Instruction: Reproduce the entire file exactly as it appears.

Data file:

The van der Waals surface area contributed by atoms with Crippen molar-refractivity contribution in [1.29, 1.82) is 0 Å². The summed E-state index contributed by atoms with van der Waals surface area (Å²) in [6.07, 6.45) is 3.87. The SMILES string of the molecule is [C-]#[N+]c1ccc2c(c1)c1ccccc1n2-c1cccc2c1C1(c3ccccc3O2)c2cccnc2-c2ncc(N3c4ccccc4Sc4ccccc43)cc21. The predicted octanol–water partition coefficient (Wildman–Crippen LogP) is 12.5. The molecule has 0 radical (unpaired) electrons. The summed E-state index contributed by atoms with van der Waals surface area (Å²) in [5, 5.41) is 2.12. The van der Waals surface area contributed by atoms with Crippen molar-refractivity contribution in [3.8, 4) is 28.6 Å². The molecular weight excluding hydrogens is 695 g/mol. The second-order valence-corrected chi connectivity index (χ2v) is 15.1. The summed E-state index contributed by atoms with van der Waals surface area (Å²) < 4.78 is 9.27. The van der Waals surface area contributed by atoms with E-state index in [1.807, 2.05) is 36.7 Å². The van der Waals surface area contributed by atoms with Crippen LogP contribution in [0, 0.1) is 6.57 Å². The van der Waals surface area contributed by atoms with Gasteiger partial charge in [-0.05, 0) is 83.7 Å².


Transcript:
The van der Waals surface area contributed by atoms with Crippen molar-refractivity contribution in [1.29, 1.82) is 0 Å². The summed E-state index contributed by atoms with van der Waals surface area (Å²) in [6.07, 6.45) is 3.87. The SMILES string of the molecule is [C-]#[N+]c1ccc2c(c1)c1ccccc1n2-c1cccc2c1C1(c3ccccc3O2)c2cccnc2-c2ncc(N3c4ccccc4Sc4ccccc43)cc21. The predicted octanol–water partition coefficient (Wildman–Crippen LogP) is 12.5. The molecule has 0 radical (unpaired) electrons. The summed E-state index contributed by atoms with van der Waals surface area (Å²) in [5, 5.41) is 2.12. The van der Waals surface area contributed by atoms with Crippen molar-refractivity contribution in [3.8, 4) is 28.6 Å². The molecular weight excluding hydrogens is 695 g/mol. The second-order valence-corrected chi connectivity index (χ2v) is 15.1. The summed E-state index contributed by atoms with van der Waals surface area (Å²) < 4.78 is 9.27. The van der Waals surface area contributed by atoms with E-state index in [1.807, 2.05) is 36.7 Å². The van der Waals surface area contributed by atoms with Crippen LogP contribution in [0, 0.1) is 6.57 Å². The van der Waals surface area contributed by atoms with Gasteiger partial charge in [-0.05, 0) is 83.7 Å².